Disaster Relief: In the Aftermath

In the Aftermath

Mat-Su Covenant Church prepares to create community in the event of disaster.

Stan Friedman | March 19, 2018

Pictured above: A family stands in a crevasse in Anchorage caused by the 1964 earthquake that devastated the city and spawned a tsunami that killed a combined 125 people.

This story is Part four of the Disaster Relief series. Click here to view additional stories.

Rick Millikin, pastor of Mat-Su Covenant Church in Wasilla, Alaska, was on the phone talking about his congregation’s new disaster preparedness ministry while sixty-mile-per-hour winds were ripping a quarter of the tiles from his office roof.

“We have had gusts up to ninety miles per hour for three days in a row,” he said, adding, “Those are hurricane force winds!”

That kind of weather strikes the south-central Alaska community several days a year. Winds have lifted tractor trailers and dropped them on ten-foot-high snow drifts, moved buildings, and created wind chills that measure below minus fifty degrees. It’s not uncommon for the area to lose electric power for a day or two.

Aftermath of the 1964 earthquake in Anchorage, Alaska. (Photo from the US Geographical Survey)

The biggest natural threats, however, are earthquakes. In January, Wasilla was shaken by a 7.9 earthquake that had its epicenter more than 300 miles away, southeast of Kodiak Island. Since 1899, the area has experienced more than eighty earthquakes of 6.0 or greater. In 1964 a 9.2 magnitude quake struck nearby Anchorage and caused a tsunami, together killing 125 people. Years later one resident recalled, “We had a concrete floor in our milking barn, and a crack had formed right under the bulk tank that held the dairy’s milk each day. We dropped a stone and never heard it hit anything.”

Last year, the congregation’s Wednesday night Bible study group was considering how to serve the community. They decided to focus on disaster preparedness. This is a particularly important issue for the area, because disasters can quickly leave residents without food. All of the community’s food is either flown or barged in.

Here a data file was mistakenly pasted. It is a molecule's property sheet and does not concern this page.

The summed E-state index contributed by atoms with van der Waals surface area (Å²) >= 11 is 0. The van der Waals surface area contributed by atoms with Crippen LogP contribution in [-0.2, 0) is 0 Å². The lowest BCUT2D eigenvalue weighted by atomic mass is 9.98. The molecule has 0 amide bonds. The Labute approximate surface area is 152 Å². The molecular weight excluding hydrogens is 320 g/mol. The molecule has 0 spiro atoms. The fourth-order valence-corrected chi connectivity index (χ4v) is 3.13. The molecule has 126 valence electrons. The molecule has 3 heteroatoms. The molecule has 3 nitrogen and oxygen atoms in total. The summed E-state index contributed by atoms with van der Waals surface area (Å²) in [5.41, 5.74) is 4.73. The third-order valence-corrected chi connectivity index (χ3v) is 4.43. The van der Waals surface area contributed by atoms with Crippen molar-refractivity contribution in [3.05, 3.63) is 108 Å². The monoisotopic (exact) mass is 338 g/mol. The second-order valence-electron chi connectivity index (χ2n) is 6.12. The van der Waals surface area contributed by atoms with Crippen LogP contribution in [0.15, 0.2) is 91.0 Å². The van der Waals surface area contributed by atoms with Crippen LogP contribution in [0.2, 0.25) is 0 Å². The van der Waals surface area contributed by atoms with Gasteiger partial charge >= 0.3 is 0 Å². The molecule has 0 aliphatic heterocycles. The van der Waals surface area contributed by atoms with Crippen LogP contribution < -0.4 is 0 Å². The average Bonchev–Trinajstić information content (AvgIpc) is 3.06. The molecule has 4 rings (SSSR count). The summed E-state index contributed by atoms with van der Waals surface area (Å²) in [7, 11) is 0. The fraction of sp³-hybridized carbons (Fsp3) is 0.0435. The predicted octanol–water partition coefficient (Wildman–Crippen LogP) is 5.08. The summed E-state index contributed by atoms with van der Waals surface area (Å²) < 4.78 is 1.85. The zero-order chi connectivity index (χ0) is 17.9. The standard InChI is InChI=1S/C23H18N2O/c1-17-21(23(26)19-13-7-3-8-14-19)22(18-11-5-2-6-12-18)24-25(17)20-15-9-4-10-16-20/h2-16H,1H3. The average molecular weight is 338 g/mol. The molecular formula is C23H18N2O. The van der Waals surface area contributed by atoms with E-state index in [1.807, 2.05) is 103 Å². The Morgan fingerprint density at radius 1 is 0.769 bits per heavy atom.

“A lot of people will subsistence fish, but if they lose power, they’ll lose all their fish,” Millikin said. “There’s very little growing here, especially during the winter months. We get all our vegetables from the south.”

The church has since formed survey, prayer, work, and hospitality teams. The survey team has walked around the nearby community to meet people, invite them to planning meetings, and determine what needs there would be in the aftermath of a disaster. The resource team has been searching out organizations and agencies such as the Red Cross and Federal Emergency Management Agency to provide training to residents on topics that range from quickly accessing water to store for days to how to use a defibrillator.

The University of Alaska Fairbanks, which offers a master’s degree in security and disaster management, is another resource. “They’ll bring a simulator out that you can get into and it will show you what will happen to your house in a particular size earthquake,” Millikin said. “I had no idea there was something like that.”

The most immediate project is to distribute disaster preparedness lists that let people know what they need to have on hand as well as placards that can be placed in windows to let responders know at a glance whether the residents are fine or need help.

David Miller highlights one of the resources the disaster preparedness committee has developed for the community.

The church has begun to collect cots and other items that would enable them to give temporary shelter. “We have a huge water bladder system that holds about 5,000 gallons because we are all on wells and have no fire suppression system like hydrants,” Millikin said. “There are ways that we can filter that to provide drinking water.”

Because the church could become a gathering place during a disaster, the committee has raised idea of partnering with someone to obtain a generator that would operate at the church. “We’ll have to see,” Millikin said. “We’re just in the very beginning stages but we think we’ll be able to make a difference.”

The more the committee has learned about disaster response, the more they have become convinced that every church should develop a preparedness plan. “Everyone thinks that disasters will hit somewhere else,” Millikin says. “No matter where you live, we’re all vulnerable to something, whether its hurricanes or fire or floods or earthquakes. Being prepared for disasters is a great way to minister to the community because people will turn to the church.”

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About the Author

Stan Friedman is the news and online editor for the Covenant Companion and is grateful for the opportunity to serve in a job that combines his newspaper and pastoral ministry experience. He has been to 15 Bruce Springsteen concerts in four cities and listened to “Thunder Road” an average of at least once a day for 41 years.

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